# How to Remove Noise from Data in Excel (2 Easy Ways)

### Method 1 – Using the Moving Average to Remove Noise from Data

Steps:

• Enter the following formula into the cells of the D Column:
`=AVERAGE(C4:C8)`

• Highlight all three columns.
• Go to the Insert tab.
• Choose a Scatter Chart type.

• Excel inserts a Scatter Chart, as shown in the below picture.

• Furnish the chart according to your taste, as depicted below.

The above picture shows the smoothing of noisy data. As the moving average takes the following couple of entries (i.e., 3, 5, or 7) to create a smooth entry, the Moving Average curve doesnâ€™t have the last couple of values. This shortcoming can be overcome using Trendline insertion or Data Analysis Tools.

#### Trendline Insertion

If we don’t want to use the AVERAGE function or want automatic smoothing of an inserted curve,

• Right-click on the raw data scatters curve. The Context Menu appears.

• Excel pops up the Format Trendline side window.
• Mark Moving Average under Trendline Options.
• Enter 5 in the Period command box.

• The Moving Average Trendline gets inserted.

#### Moving Average – Data Analysis Tools

Users can use the Moving Average Tools in Data Analysis if they want all the smoothened data.

• Move to the Data tab.
• Click Data Analysis.

• The Data Analysis dialog box appears.
• Select Moving Average under Analysis Tools.
• Click OK.

• Clicking OK fetches the Moving Average dialog box.
• Click OK.

• Excel inserts all the moving average values, removing noise.

### Method 2 – Fetching Smoothed Data Using Exponential Smoothing

Steps:

• Go to Data > Data Analysis. Excel displays the Data Analysis.
• Choose Exponential Smoothing under Analysis Tools.
• Click OK.

• Upon Excel fetching the Exponential Smoothing dialog box, assign the Input (i.e., C4:C20), Output (i.e., D4) Ranges and Damping Factor (i.e., 0.91).
• Click OK.

• Excel stacks the smoothed data in the D column.Â Highlight all three columns.
• Move to the Insert tab.
• Select a Scatter Chart.

• Excel inserts a scatter chart containing noisy and smoothed data.

• Modify the Chart, and youâ€™ll get a depiction like the picture below.

## Things to Keep in Mind

• The moving average method has alternatives, as smoothed data can be achieved using Formulas or Data Analysis Tools.
• Signal processing or smoothing signals is similar to removing noise from data if signals contain numeric values.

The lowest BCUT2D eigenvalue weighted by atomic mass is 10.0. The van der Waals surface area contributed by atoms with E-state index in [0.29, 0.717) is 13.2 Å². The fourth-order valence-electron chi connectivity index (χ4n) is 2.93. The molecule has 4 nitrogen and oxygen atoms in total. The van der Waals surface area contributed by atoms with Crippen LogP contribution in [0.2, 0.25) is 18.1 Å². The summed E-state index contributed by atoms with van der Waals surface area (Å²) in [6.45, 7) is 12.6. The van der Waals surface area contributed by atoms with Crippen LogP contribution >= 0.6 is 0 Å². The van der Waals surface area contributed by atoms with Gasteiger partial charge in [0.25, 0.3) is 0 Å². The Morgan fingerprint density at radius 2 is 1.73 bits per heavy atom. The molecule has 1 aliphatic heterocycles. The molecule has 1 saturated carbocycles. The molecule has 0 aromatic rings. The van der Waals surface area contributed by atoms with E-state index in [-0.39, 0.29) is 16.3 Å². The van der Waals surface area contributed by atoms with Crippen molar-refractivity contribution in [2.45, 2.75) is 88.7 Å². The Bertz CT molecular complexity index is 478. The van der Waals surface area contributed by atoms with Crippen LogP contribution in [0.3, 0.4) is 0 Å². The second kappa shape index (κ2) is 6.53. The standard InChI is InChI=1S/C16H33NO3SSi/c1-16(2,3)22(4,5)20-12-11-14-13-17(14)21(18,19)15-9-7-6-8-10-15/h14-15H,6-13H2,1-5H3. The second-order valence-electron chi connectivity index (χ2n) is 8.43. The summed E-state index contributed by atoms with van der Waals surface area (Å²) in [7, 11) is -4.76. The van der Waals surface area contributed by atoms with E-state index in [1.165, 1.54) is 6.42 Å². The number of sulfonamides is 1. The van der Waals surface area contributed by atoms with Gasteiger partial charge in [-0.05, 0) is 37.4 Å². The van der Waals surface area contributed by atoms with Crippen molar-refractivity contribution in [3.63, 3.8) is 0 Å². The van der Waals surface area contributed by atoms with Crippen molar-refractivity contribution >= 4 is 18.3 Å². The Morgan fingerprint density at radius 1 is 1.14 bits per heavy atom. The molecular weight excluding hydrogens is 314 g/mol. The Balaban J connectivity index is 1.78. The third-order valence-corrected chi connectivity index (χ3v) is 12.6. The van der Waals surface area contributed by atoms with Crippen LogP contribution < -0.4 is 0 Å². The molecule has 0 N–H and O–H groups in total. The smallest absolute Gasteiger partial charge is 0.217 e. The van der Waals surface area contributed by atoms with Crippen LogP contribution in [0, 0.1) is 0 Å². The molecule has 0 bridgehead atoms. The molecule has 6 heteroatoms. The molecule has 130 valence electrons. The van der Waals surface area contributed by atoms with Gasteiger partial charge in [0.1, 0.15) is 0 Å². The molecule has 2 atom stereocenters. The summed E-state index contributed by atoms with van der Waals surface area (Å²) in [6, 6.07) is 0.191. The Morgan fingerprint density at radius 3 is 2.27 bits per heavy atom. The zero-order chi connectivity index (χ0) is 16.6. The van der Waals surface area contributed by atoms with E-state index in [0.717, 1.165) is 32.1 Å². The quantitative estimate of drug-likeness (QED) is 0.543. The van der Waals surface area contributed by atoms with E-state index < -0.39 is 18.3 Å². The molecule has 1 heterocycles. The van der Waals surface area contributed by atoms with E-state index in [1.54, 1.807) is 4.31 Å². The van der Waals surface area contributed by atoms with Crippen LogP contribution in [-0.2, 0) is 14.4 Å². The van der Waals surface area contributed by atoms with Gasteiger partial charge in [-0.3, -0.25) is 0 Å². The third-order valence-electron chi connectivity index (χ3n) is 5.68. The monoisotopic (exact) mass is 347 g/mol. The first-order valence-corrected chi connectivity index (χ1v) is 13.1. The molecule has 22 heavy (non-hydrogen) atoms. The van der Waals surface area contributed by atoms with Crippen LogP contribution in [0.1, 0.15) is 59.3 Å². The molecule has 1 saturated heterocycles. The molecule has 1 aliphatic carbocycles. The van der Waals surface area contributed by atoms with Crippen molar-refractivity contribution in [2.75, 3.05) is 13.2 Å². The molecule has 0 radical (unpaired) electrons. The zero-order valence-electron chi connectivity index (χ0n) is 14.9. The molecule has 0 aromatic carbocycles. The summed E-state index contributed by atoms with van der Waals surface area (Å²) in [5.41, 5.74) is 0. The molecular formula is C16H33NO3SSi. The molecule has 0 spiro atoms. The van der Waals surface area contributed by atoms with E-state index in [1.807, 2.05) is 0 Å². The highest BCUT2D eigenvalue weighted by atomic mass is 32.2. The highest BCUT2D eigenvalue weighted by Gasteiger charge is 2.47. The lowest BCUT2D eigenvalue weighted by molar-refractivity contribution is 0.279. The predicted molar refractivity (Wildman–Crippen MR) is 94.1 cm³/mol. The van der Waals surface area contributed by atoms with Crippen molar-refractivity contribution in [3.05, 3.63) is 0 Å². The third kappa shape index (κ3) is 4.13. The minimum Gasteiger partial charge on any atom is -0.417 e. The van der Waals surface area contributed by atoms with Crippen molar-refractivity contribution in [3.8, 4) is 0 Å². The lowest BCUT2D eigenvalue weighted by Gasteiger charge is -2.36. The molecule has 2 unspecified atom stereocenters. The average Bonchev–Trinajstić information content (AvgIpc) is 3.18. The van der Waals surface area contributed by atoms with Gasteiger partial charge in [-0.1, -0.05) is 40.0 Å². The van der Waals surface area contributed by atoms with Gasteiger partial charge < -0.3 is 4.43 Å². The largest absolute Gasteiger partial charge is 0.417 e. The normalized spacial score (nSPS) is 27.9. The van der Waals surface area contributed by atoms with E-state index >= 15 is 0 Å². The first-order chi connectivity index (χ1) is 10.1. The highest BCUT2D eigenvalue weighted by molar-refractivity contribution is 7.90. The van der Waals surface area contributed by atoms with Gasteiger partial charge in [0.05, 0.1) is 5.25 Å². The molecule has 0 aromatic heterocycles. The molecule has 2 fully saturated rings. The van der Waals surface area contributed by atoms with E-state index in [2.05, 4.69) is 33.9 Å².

• The trendline of exponential smoothing returns the same curve as that of data analysis- Exponential smoothing in the chart.

## Related Articles

<< Go Back toÂ Exponential Smoothing in Excel | Solver in ExcelÂ |Â Learn Excel

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MARUF ISLAM is an excellent marine engineer who loves working with Excel and diving into VBA programming. For him, programming is like a superhero tool that saves time when dealing with data, files, and the internet. His skills go beyond the basics, including ABACUS, AutoCAD, Rhinoceros, Maxsurf, and Hydromax. He got his B.Sc in Naval Architecture & Marine Engineering from BUET, and now he's switched gears, working as a content developer. In this role, he creates techy content... Read Full Bio

1. hi,
what is the consideration to put 0.91 as Damping Factor?

• Hi BAGUS,
In the context of Exponential Smoothing in Excel’s Data Analysis Toolpak, the Damping Factor refers to a parameter used to control the impact of older observations on the forecasted values.
The damping factor has a value between 0 and 1. It determines the weight assigned to the most recent observation when calculating the forecast. A higher value (closer to 1) gives more weight to the most recent data point, making the forecast more responsive to recent changes in the data. On the other hand, a lower value (closer to 0) gives less weight to the most recent data point, making the forecast more stable and less responsive to short-term fluctuations.

The value of Damping Factor being 0.91 suggests relatively high importance to the most recent data while still considering some historical data. The choice of 0.91 is somewhat arbitrary and depends on the specific characteristics of the data and the desired balance between responsiveness and stability in the forecast. Different values of the damping factor may be chosen based on the analyst’s judgment and the nature of the data being analyzed.

To determine the most appropriate value for the Damping Factor, it’s often a good practice to experiment with different values and evaluate the forecast accuracy using techniques like Mean Absolute Error (MAE) or Mean Squared Error (MSE). The choice of Damping Factor should ideally be data-driven and selected based on how well it performs in forecasting historical data or predicting future values.

Regards
Rafiul Hasan
Team ExcelDemy

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